There are two main things that swimmers should be focusing on every time they hit the water. The first is decrease our resistance in the water and secondly, increase our propulsion. Decreasing resistance is a major key to improvement. There are several forms of resistances we should be striving to eliminate from our swimming.
I once had a coach tell me that the best way to swim is to imagine yourself as twice the size you are. Over my career as both an athlete and coach, I've seen a lot of swimmers who swim like individuals half their size. What I mean is that they shorten their strokes, especially in Freestyle or as some call it Front Crawl, which causes them to lose out on some much efficiency in the water. One big idea that I try to get swimmers to understand is the notion of swimming like someone twice their size.
I've always felt that Breaststroke was seen as the lazy cousin to the other three IM strokes within the swim community. Some believe it to be the easiest stroke and the slowest. Unfortunately, I can't argue with you on Breaststroke being the slowest. Just the natural movements of Breaststroke make it slower and less streamlined than its counterparts, but this doesn't mean that it's for the lazy or is easy to do.
Body position is crucial to efficient swimming. It has the ability to affect your endurance and speed, especially as your body begins to fatigue. Body position is a key foundational element that coaches should cover early and often with their athletes. No matter how many years you've been swimming, you can always continue to work on and improve your body position and roll.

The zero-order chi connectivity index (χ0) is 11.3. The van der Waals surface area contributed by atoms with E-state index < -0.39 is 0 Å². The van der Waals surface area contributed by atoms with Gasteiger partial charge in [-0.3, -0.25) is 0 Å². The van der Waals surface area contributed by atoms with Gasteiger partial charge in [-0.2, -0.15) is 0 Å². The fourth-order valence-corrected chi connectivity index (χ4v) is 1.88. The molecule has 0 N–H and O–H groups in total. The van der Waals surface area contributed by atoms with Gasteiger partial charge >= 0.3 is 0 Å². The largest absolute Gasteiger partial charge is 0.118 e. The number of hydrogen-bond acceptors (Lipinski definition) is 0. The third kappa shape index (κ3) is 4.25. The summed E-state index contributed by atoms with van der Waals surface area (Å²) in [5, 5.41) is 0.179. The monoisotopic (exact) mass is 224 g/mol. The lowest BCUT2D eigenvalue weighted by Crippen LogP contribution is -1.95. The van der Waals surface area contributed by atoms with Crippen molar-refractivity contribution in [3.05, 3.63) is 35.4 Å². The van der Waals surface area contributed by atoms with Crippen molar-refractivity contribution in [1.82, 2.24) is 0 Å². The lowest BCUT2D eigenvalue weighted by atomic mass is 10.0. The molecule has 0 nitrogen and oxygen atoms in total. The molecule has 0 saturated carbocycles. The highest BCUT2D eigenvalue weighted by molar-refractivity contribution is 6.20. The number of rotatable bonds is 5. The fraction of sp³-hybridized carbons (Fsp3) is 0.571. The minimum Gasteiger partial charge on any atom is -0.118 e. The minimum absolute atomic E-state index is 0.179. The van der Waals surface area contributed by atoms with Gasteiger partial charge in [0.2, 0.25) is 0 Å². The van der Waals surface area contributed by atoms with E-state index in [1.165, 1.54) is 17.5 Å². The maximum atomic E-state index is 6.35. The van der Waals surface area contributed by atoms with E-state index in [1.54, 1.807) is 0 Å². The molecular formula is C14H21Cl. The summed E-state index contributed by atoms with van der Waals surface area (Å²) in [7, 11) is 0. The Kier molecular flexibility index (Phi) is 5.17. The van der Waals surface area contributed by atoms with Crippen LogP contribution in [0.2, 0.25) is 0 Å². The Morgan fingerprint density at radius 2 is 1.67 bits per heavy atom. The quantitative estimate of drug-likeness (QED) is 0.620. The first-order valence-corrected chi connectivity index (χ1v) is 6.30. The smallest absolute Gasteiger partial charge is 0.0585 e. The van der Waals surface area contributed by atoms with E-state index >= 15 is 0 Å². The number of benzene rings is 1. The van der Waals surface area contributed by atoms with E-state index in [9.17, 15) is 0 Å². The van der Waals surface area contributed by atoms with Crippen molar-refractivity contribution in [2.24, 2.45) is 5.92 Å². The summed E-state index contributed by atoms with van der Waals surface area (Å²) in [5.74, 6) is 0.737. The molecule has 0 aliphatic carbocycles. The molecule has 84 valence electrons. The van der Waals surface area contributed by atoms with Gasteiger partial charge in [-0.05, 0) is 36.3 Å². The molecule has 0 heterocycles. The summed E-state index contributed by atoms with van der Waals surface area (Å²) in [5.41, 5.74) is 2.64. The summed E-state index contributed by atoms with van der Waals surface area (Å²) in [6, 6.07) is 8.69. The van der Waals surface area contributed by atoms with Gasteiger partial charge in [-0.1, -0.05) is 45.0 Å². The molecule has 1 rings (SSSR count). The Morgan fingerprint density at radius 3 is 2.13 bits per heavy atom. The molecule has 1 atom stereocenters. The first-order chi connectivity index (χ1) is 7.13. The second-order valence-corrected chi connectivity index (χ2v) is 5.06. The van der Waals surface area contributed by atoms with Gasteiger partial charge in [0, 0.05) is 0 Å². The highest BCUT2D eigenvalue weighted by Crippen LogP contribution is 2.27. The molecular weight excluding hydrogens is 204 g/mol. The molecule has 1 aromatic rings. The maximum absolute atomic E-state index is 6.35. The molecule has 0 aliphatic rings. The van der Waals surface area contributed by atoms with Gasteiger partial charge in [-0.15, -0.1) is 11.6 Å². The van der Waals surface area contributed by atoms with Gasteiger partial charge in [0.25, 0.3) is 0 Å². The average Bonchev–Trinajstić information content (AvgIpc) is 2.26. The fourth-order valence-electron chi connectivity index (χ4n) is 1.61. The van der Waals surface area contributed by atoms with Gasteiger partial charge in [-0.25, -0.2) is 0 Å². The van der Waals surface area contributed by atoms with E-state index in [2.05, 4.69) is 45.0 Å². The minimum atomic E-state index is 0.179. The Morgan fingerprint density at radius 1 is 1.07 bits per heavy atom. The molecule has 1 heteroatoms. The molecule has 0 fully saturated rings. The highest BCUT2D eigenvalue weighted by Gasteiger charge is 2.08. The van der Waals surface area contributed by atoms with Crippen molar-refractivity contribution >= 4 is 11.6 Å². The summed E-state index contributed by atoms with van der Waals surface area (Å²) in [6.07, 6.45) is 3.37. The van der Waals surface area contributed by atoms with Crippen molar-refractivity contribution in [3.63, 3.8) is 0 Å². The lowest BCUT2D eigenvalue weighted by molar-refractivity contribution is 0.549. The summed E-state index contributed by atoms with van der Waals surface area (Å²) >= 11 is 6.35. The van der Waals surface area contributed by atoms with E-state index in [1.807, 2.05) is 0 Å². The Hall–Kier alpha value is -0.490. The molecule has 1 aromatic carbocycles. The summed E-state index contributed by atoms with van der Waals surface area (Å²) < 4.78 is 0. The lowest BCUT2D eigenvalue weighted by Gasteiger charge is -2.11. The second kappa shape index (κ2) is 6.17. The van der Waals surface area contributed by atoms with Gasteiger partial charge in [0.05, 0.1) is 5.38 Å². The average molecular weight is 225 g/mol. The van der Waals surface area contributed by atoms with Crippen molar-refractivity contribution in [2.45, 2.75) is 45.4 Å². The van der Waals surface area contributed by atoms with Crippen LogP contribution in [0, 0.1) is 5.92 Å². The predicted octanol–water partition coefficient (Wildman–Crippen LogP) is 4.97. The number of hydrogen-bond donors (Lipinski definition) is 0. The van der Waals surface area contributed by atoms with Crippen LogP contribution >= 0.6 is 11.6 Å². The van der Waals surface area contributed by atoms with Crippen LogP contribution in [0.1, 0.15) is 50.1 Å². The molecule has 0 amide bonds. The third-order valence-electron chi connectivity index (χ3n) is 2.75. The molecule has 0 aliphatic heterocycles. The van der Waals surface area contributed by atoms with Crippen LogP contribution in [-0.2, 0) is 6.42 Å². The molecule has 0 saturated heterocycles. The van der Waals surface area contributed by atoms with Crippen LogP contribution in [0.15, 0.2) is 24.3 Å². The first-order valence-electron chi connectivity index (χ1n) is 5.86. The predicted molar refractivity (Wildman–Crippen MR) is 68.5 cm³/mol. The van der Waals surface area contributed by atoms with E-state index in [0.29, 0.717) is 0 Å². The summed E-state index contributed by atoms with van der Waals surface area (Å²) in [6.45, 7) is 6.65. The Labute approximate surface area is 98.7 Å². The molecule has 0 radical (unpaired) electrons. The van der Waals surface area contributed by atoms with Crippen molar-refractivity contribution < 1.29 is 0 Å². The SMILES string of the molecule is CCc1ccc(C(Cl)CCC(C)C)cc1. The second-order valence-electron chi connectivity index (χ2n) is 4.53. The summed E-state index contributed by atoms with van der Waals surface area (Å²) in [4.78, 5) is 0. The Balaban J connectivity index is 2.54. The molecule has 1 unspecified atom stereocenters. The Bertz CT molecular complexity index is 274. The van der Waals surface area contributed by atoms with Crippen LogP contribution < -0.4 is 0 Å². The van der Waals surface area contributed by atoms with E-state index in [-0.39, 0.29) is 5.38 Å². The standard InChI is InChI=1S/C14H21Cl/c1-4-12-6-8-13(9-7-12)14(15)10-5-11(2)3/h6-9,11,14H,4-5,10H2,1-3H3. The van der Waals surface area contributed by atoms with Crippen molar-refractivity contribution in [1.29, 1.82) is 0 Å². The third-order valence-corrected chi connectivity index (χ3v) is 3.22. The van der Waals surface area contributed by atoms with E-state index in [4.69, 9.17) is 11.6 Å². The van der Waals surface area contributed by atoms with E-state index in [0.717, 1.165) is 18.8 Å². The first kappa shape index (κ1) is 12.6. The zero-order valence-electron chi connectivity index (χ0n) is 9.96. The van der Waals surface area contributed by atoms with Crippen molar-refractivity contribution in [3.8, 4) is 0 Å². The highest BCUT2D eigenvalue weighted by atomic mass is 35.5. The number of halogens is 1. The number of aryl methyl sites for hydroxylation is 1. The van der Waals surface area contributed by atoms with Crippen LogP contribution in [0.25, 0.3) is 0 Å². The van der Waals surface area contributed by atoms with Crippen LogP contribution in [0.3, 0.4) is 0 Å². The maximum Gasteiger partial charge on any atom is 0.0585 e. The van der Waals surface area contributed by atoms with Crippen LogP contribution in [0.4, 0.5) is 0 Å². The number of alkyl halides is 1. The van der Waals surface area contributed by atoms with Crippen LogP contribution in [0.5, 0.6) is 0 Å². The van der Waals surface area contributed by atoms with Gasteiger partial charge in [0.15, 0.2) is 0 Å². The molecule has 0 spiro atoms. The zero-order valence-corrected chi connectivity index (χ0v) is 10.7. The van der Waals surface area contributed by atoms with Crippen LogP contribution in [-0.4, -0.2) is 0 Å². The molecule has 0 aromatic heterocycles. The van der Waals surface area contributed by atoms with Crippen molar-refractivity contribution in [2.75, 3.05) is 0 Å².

Learning out to maintain that momentum is something that takes time and needs to be a formed habit. Think of it like a car, if you are driving consistently at a 100 km/h for a long period of time, then your car will use less fuel to get you there, but if you are slowing down and then speeding up, you are going to use more fuel that way. Your body is the same way during a race. If you can find a consistent rhythm and pace that works for you, you'll use less fuel meaning you have more to give at the end of a race for that potential touch out or record breaking touch.
One issue I've faced over the years is knee pain among swimmers who swim breaststroke. Knee pain in swimmers, even though our sport is very low impact, is very real. This should never be ignored by an athlete or a coach. It has been documented that 73% of Breaststrokers and 48% of non-breaststrokers all suffer from some sort of knee pain. That's a lot of swimmers.
There is a misconception about the proper breathing for Butterfly. Many swimmers tend to come out of the water as much as they can when breathing in fly. This causes their hips to sink in the water meaning they have to expend additional energy to drive their hips back up to the surface. The result is usually a short pause between each stroke. That short pause, even if it's just for a split second, can throw off your entire rhythm.